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Ep. 331 – Justin Ricklefs, Guild Content Founder

Welcome in Rounding The Bases with Joel Goldberg. I am Joel Goldberg and my guest this episode is a guy by the name of Justin Ricklefs, the founder of Guild Content. Now, Justin worked multiple stints with the Kansas City Chiefs, but eventually decided to go out on his own. He and I have a lot in common. We were introduced by a mutual acquaintance by the name of Jared Kenealy, one of the really good networkers in this town. So Jared, thank you for that. But what Justin and I have in common is a love and passion for storytelling. Justin Ricklefs worked multiple stints for the Kansas City Chiefs before deciding to start Guild Content. His company creates content and focuses on content strategy through effective storytelling. Justin is also the co-host of The Guild Stories podcast.


Joel Goldberg:
I think both of us would agree that storytelling really is important in what all of us do. But I’ll read on the Guild Content website at guildcontent.com what it says in their story. It says it took guts and heart. We would have been fine in our big jobs with big benefits, but we knew it wasn’t the deepest, most authentic version of ourselves. So he put it on the line. We quit our jobs, we took the jump. We didn’t borrow money or take investors. We simply started to write our own history instead of the one others would have written for us. Our hearts are in every word we write, every graphic we create, every video we produce.

Joel Goldberg:
We care deeply about you, your clients, and each other. Welcome to Guild Content that connects. That’s the best description that I could give of what Justin and his team are doing. But of course he could do it even better with his words. So here’s my interview with Justin Ricklefs. Justin, thanks so much for coming on the podcast. We’ve reciprocated here. I don’t know whose is running first by the way. If my appearance on yours has already run or if you’re… because I don’t know what your plans are.

Justin Ricklefs:
Yeah, we’ll regardless man, yours will be far more impactful for my show than visors.

Joel Goldberg:
No, not necessarily. Hopefully we can make dual impacts on other people. And you’re being modest and I understand that I’m in the TV world and Royals. However, you’ve got a lot of background with a team known as the Chiefs, which has to lend some credibility to everything that you’re doing from a standpoint of just the recognition of Chiefs. I’ll get into that in a moment. Let’s just begin with this. Tell us exactly what Guild Content is because this is something somewhat newer and really a change in your life.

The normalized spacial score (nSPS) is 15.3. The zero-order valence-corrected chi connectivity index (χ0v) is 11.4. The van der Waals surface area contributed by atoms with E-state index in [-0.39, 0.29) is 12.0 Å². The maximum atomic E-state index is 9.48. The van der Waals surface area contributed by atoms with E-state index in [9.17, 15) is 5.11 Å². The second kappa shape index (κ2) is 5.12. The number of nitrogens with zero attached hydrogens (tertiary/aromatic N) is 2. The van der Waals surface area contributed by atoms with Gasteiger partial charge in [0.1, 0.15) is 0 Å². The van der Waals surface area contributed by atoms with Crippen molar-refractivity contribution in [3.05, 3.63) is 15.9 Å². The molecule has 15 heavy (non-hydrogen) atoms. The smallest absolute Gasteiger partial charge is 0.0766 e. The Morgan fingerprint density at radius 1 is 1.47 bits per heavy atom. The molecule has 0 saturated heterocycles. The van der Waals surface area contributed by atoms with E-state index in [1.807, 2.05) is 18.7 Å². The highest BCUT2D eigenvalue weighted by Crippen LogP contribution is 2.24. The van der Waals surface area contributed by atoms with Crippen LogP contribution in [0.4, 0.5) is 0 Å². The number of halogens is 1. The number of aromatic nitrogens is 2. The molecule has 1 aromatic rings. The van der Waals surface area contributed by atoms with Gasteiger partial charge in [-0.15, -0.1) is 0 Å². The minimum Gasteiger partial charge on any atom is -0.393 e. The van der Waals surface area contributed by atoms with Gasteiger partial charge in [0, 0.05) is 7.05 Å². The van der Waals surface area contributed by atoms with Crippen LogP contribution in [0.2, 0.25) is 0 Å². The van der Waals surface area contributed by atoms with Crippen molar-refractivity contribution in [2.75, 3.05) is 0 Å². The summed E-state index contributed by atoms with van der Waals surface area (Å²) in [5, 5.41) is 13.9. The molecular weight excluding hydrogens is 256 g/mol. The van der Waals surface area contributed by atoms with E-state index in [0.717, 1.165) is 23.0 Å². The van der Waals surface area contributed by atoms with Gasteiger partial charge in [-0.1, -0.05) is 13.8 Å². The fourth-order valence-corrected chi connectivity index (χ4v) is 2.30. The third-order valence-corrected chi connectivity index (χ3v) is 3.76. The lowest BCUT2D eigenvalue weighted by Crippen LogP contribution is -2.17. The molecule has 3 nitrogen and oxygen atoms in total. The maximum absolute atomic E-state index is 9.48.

Justin Ricklefs:
Yeah, absolutely man. So I appreciate it. And first of all, thanks for having me on and super excited to share our story. So Guild Content is a marketing agency. So we’re based here in Liberty, Missouri. We have a little office on the square. It’s a virtual team, it’s a remote team. We kind of call Liberty home, but our two kind of key leaders both live elsewhere. And then we’re growing a team here in KC. So yeah. We kind of started as a content marketing group. Our tagline is we create content that connects. So essentially, and I know we share a love for Donald Miller and his framework around StoryBrand.

Justin Ricklefs:
Now essentially we’re helping companies tell their story. And that is coming through forms of social media, graphic design, videography, commercial production, sports activation. It kind of takes a lot of different forms. But at its most basic level is we’re taking a brand story and we’re trying to help them create content that connects to their customers.

Joel Goldberg:
Which is what it’s all about too. You know this better than me, but we talked about this on your podcast. What I have learned is that effective storytelling can have an impact on anyone. So I’m doing that in a way to try to help out companies and motivate employees and make people better at what they do or understand how they can be better. You’re doing it in a marketing way for some companies. What percentage would you say of what you’re doing is storytelling?

Justin Ricklefs: